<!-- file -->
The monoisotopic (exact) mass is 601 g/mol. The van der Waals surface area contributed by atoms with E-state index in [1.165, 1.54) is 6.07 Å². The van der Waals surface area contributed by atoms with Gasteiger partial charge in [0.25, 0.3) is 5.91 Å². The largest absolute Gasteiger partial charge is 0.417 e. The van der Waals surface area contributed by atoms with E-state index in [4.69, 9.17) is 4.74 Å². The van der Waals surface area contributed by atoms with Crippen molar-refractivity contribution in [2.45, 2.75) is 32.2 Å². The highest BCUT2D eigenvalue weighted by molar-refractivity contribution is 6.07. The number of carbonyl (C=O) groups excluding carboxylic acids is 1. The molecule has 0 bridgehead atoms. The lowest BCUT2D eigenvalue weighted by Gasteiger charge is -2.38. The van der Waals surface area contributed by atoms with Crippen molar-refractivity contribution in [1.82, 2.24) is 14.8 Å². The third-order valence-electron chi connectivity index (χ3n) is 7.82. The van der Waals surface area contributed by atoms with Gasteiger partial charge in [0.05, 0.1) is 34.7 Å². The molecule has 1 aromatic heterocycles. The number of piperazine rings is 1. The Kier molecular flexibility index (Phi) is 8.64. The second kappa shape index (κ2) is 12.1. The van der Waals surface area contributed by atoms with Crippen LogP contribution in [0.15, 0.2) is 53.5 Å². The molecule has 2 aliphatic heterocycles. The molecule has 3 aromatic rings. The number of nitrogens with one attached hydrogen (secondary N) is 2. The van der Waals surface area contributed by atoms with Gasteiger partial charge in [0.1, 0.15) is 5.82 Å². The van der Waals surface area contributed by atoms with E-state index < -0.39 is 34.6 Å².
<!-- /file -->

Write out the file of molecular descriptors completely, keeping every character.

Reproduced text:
The monoisotopic (exact) mass is 601 g/mol. The van der Waals surface area contributed by atoms with E-state index in [1.165, 1.54) is 6.07 Å². The van der Waals surface area contributed by atoms with Gasteiger partial charge in [0.25, 0.3) is 5.91 Å². The largest absolute Gasteiger partial charge is 0.417 e. The van der Waals surface area contributed by atoms with E-state index in [4.69, 9.17) is 4.74 Å². The van der Waals surface area contributed by atoms with Crippen molar-refractivity contribution in [2.45, 2.75) is 32.2 Å². The highest BCUT2D eigenvalue weighted by molar-refractivity contribution is 6.07. The number of carbonyl (C=O) groups excluding carboxylic acids is 1. The molecule has 0 bridgehead atoms. The lowest BCUT2D eigenvalue weighted by Gasteiger charge is -2.38. The van der Waals surface area contributed by atoms with Crippen molar-refractivity contribution in [1.82, 2.24) is 14.8 Å². The third-order valence-electron chi connectivity index (χ3n) is 7.82. The van der Waals surface area contributed by atoms with Gasteiger partial charge in [0.05, 0.1) is 34.7 Å². The molecule has 1 aromatic heterocycles. The number of piperazine rings is 1. The Kier molecular flexibility index (Phi) is 8.64. The second kappa shape index (κ2) is 12.1. The van der Waals surface area contributed by atoms with Crippen LogP contribution in [0.15, 0.2) is 53.5 Å². The molecule has 2 aliphatic heterocycles. The molecule has 3 aromatic rings. The number of nitrogens with one attached hydrogen (secondary N) is 2. The van der Waals surface area contributed by atoms with Gasteiger partial charge in [0.1, 0.15) is 5.82 Å². The van der Waals surface area contributed by atoms with E-state index < -0.39 is 34.6 Å².